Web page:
Psychedelic Lifestyles, Opinions, and Major Events of the 1960s

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Cara Resnick
Professor Clarke
U.S. History II
March 20th, 2011

The Psychedelic Lifestyles, Opinions, and Major Events of the 1960s

The 1960s was an era of peace among war, love among hate, and full of innovation. Some of the biggest events in history happened during this era such as President John F. Kennedy’s assassination, Martin Luther King’s “I Have a Dream” speech followed by his assassination five years later, the first U.S. astronauts landing on the moon, the first Civil Rights Bill to stop racial discrimination was passed, and so on. The American people of this era faced many controversial issues from the Vietnam War and nuclear arms, to drug use, nonconformity, and sexual freedom. Legacies of the era are a willingness to challenge authority, environmental awareness, the sense that politics is personal, greater social tolerance, and changes in attitudes about marriage, gender roles, and child rearing.

The 1960s was also known as being a decade full of slogans. Hippies chanted “turn on, tune in, and drop out,” students would chant “Stop the War,” Lyndon Johnson gave his word that he would build a “Great Society”, and John Kennedy encouraged Americans to seek a “New Frontier”. During this era, people of all backgrounds and ages were absolutely convinced that America could build a new society-a society in which no one was exploited, no one was poor, everyone had the potential to be educated, and America’s past sins such as racism, would be abolished.

Beginning with one of the biggest topics of the 1960s, the Civil Rights Movement, that changed America forever. Ever since four black students sat down at an only-white lunch counter in Greensboro, North Carolina and refused to leave, the fight for civil rights has defined the 1960s. These four students had their movement spread, hundreds of black people sat at the same lunch counter every day, and tens of thousands others crowded segregated shops and restaurants throughout the upper South. These protestors got the attention of the nation to the brutality, fickleness, and injustice that exemplified Jim Crow.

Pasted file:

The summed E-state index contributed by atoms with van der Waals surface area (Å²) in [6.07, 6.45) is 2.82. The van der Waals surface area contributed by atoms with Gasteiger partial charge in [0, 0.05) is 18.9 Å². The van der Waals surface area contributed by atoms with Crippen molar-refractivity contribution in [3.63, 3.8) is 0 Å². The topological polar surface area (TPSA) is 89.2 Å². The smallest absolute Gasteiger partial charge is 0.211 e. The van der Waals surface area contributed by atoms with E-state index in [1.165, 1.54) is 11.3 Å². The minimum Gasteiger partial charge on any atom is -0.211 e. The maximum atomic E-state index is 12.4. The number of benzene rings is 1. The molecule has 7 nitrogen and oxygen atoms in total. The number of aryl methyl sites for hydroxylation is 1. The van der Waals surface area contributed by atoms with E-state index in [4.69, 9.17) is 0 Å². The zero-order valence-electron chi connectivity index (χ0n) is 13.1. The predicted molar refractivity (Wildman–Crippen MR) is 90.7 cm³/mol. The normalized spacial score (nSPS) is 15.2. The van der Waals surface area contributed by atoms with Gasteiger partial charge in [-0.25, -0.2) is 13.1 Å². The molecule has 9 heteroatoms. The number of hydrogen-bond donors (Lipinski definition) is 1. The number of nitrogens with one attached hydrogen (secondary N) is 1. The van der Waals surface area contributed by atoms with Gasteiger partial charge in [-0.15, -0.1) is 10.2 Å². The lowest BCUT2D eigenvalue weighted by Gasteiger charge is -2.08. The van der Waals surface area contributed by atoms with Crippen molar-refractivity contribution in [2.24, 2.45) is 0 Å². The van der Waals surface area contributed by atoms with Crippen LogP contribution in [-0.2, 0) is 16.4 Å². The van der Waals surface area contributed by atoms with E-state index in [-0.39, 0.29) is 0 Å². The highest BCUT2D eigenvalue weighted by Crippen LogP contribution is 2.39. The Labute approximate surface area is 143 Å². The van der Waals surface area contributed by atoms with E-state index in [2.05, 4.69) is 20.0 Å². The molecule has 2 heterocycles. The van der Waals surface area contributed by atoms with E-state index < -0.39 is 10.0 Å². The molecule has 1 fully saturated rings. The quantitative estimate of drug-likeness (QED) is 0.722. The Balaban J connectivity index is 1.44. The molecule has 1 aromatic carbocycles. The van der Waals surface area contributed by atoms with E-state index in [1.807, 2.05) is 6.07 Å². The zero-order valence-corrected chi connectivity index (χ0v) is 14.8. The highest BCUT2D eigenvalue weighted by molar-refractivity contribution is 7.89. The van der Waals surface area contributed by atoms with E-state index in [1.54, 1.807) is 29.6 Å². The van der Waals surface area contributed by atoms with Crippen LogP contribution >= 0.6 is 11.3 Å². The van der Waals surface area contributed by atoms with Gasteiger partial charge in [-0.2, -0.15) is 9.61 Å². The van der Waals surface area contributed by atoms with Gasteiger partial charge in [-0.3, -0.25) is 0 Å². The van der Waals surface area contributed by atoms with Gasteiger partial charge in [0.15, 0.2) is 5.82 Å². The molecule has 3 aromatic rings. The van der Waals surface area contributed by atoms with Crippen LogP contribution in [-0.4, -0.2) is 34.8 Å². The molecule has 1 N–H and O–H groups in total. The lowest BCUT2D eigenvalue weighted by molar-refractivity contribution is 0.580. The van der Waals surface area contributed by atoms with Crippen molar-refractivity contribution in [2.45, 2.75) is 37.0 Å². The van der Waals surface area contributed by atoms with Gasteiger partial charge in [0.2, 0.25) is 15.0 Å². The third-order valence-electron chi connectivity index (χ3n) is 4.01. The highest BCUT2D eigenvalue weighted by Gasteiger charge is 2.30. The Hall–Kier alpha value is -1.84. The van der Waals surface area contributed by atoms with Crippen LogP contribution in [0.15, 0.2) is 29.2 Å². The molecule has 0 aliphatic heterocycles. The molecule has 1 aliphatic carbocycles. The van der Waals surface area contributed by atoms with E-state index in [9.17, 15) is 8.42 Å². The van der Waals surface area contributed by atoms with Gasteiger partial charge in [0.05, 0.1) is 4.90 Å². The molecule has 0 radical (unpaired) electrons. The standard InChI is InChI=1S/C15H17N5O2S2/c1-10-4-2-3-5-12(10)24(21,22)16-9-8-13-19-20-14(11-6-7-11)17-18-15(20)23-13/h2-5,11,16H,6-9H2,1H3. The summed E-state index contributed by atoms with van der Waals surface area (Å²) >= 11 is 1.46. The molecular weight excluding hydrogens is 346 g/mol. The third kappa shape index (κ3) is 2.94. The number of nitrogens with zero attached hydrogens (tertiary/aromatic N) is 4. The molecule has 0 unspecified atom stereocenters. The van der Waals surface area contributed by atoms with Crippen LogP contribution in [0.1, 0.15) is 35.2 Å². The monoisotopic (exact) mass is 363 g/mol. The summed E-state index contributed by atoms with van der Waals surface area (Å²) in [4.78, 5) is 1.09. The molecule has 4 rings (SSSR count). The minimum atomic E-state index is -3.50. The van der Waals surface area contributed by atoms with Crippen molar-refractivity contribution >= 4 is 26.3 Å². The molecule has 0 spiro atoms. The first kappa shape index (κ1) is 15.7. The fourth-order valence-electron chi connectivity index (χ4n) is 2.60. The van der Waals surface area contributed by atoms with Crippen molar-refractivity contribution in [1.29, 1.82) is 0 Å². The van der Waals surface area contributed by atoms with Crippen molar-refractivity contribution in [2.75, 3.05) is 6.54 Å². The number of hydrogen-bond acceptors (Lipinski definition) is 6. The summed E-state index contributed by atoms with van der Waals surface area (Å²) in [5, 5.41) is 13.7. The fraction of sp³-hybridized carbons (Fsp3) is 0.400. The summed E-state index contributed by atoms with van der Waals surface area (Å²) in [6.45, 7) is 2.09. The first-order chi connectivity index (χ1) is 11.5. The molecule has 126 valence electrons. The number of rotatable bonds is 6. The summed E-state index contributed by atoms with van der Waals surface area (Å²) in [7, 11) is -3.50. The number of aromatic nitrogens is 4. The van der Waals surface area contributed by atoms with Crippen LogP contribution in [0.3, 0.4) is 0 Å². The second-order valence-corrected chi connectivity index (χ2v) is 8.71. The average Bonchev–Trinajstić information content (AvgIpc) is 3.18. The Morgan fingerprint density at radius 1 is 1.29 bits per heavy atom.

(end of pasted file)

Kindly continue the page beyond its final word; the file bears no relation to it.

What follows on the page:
“[W]e stand today on the edge of a New Frontier — the frontier of the 1960's, the frontier of unknown opportunities and perils, the frontier of unfilled hopes and unfilled threats... Beyond that frontier are uncharted areas of science and space, unsolved problems of peace and war, unconquered problems of ignorance and prejudice, unanswered questions of poverty and surplus.” (Eidenmuller)Above is a quote from Kennedy’s inauguration speech. Kennedy, after winning the election of 1960, put in place new challenges for the United States and also played a major role in the Civil Rights Movement. In Kennedy’s inauguration speech, he told his fellow Americans to "Ask not what your country can do for you — ask what you can do for your country." He said that the "torch has been passed to a new generation of Americans." A lot of Americans reacted to his question by volunteering in America to obtain social justice or becoming apart of the just-formed Peace Corps. America was positive and forward-looking, it seemed as if there was no frontier that was too far away.The newest frontier after Kennedy’s inauguration speech involved getting a fellow American to space. The Soviet Union in 1957 surprised Americans by launching the first satellite, Sputnik, to be placed in orbit. Under President Eisenhower, the response of the Congress involved launching NASA (the National Aeronautics and Space Administration). Kennedy set a challenge for the government and American people to place a man on the moon by 1969. Excitedly, Congress responded by donating billions of dollars for this endeavor. During Kennedy's time as president, John Glenn became the first American to orbit the earth and Alan Shepherd became the first American to enter space. At the end of the decade, in 1969, many Americans reflected on Kennedy's challenge when the first human set foot...
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